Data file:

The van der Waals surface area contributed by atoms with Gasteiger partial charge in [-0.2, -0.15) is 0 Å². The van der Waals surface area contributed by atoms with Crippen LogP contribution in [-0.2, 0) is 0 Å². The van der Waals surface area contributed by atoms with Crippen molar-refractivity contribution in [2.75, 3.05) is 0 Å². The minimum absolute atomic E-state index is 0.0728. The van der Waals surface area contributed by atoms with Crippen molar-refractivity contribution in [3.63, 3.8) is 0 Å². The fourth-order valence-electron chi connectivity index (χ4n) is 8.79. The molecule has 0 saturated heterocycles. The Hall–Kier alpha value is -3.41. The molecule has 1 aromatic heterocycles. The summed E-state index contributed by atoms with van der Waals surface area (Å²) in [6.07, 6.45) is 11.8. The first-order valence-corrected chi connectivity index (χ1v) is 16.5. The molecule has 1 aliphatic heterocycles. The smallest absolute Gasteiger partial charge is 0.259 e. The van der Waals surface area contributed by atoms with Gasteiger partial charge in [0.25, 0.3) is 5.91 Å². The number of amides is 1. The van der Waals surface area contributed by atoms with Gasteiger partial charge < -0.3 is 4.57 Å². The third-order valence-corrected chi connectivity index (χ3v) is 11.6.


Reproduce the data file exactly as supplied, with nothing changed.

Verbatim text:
The van der Waals surface area contributed by atoms with Gasteiger partial charge in [-0.2, -0.15) is 0 Å². The van der Waals surface area contributed by atoms with Crippen LogP contribution in [-0.2, 0) is 0 Å². The van der Waals surface area contributed by atoms with Crippen molar-refractivity contribution in [2.75, 3.05) is 0 Å². The minimum absolute atomic E-state index is 0.0728. The van der Waals surface area contributed by atoms with Crippen molar-refractivity contribution in [3.63, 3.8) is 0 Å². The fourth-order valence-electron chi connectivity index (χ4n) is 8.79. The molecule has 0 saturated heterocycles. The Hall–Kier alpha value is -3.41. The molecule has 1 aromatic heterocycles. The summed E-state index contributed by atoms with van der Waals surface area (Å²) in [6.07, 6.45) is 11.8. The first-order valence-corrected chi connectivity index (χ1v) is 16.5. The molecule has 1 aliphatic heterocycles. The smallest absolute Gasteiger partial charge is 0.259 e. The van der Waals surface area contributed by atoms with Gasteiger partial charge in [0.25, 0.3) is 5.91 Å². The number of amides is 1. The van der Waals surface area contributed by atoms with Gasteiger partial charge < -0.3 is 4.57 Å². The third-order valence-corrected chi connectivity index (χ3v) is 11.6.